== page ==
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Get answers to questions about Gifted Children now to Dr. Sandhu, Ph.D in Educational
Psychology
(Gifted Education)
University of
Cambridge, UK.

What's Going On In There? How the Brain and Mind Develop in the First Five Years of Life
- By Lise Eliot, Ph.D

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Develop Your Child's Genius - Gifted Children Unlock their Full Potential with Active Parental Help

By Andrew Loh



One of the foremost things that you should remember is that the type of dedicated practices that drive internal giftedness in your children should come from within their heart and soul. It means that they should work hard to fine-tune their character of giftedness. It also means that patents can just praise their children's effort to unlock their potential. Parents should try to catalyze their children's internal motivation and drive to unlock their gifted potential. Empowering a gifted child is an intricate process.

Gifted children have their potential locked inside their brain. All perceived potentialities of a gifted child remain a potential unless, he or she opens up the door to let them out. In other words, parents should help their children integrate and infuse their brainpower. It means that you should supply very complex and challenging experiences to your children to allow them to start using their brainpower. Two important needs for a gifted child to develop his or her potential are parental love and affection, and a responsive and catalyzing environment.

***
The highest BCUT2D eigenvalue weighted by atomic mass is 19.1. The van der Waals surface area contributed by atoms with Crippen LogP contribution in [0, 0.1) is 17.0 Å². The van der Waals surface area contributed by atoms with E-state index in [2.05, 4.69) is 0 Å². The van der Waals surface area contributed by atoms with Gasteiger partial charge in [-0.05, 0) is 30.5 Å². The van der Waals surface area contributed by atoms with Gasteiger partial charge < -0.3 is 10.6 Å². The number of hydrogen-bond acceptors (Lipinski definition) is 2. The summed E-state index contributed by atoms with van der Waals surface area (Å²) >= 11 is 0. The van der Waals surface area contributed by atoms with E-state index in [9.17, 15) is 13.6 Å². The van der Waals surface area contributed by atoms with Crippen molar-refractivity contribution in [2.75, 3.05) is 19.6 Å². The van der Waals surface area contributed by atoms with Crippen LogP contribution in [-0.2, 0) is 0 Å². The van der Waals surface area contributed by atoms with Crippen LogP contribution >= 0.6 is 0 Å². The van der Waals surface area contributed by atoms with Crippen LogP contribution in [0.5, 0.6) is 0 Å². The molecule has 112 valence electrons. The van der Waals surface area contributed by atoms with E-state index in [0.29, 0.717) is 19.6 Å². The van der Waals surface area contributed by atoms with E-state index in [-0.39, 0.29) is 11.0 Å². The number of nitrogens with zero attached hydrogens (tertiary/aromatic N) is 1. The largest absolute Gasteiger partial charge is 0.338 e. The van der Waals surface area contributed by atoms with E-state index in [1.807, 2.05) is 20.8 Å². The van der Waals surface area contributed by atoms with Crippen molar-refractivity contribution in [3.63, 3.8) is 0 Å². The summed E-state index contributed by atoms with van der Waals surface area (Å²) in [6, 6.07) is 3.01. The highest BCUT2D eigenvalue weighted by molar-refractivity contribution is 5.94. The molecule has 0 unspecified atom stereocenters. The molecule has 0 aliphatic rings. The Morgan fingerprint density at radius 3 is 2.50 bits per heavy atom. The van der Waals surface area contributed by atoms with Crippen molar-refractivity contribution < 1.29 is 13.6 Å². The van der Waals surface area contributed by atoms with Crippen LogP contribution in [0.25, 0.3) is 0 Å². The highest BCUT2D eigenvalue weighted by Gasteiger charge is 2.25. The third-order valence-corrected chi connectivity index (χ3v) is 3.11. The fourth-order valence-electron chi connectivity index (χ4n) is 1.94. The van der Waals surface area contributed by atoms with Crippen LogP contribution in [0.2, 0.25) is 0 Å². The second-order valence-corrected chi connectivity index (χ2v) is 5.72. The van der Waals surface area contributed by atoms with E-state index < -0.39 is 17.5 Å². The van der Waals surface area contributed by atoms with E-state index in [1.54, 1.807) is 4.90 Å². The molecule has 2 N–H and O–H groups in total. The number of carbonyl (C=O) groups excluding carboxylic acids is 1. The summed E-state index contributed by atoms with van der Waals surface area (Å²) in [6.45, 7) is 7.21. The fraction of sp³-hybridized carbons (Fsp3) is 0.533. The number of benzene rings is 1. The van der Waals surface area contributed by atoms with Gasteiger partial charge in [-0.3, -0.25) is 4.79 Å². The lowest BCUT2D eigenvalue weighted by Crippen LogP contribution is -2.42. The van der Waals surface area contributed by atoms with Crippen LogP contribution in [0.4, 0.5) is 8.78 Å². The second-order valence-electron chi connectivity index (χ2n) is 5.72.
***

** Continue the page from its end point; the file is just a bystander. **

At this time, parents should introduce mentally challenging activities like playing puzzles, solving brainteasers and responding to open-ended questions. Ask your child to invent self-generated quizzes, questions and puzzles so that his or her quest for acquiring knowledge and skills is satisfied. Time is of important essence. You should allow your children enough time to experience success of meeting challenges. Another tip is to introduce imagery while facing challenges. It is a great way to stimulate critical thinking, imagination and problem solving skills. Extensive use of imagery helps children many intuitive processes and to solidify all brain functions into one single and seamless package.

Critical questions are the essence of unlocking giftedness in children. Open ended questions are always better because it makes children think twice before answering, and it leads to next round of questions as well. Questions should be probing, problem solving and may or may not be led to some solutions. Open-ended questions always lead to mental introspection and problem solving. Here are some basic tips on question and answer sessions:

  • Make sure to start the session by praising your children. You can include some empowering words like "good", "better", "best", and "very well". This will urge the children to perform better in the current session.

  • Never criticize your children unnecessarily. Do not use negative words. Avoid asking questions like "Where is the Moon?" or "Why do humans have only one nose?" They are too trivial and even you cannot answer that question!

  • It is normal for children to commit mistakes. Never try to challenge their version of answer. Instead, try to clarify the issue and drive home the correct answers.

  • Do not compare your children with others who might be very well in academics. Instead, try to explain the situation in a non-judgmental manner.

Note: Learn how to ask the right type of questions at the right time.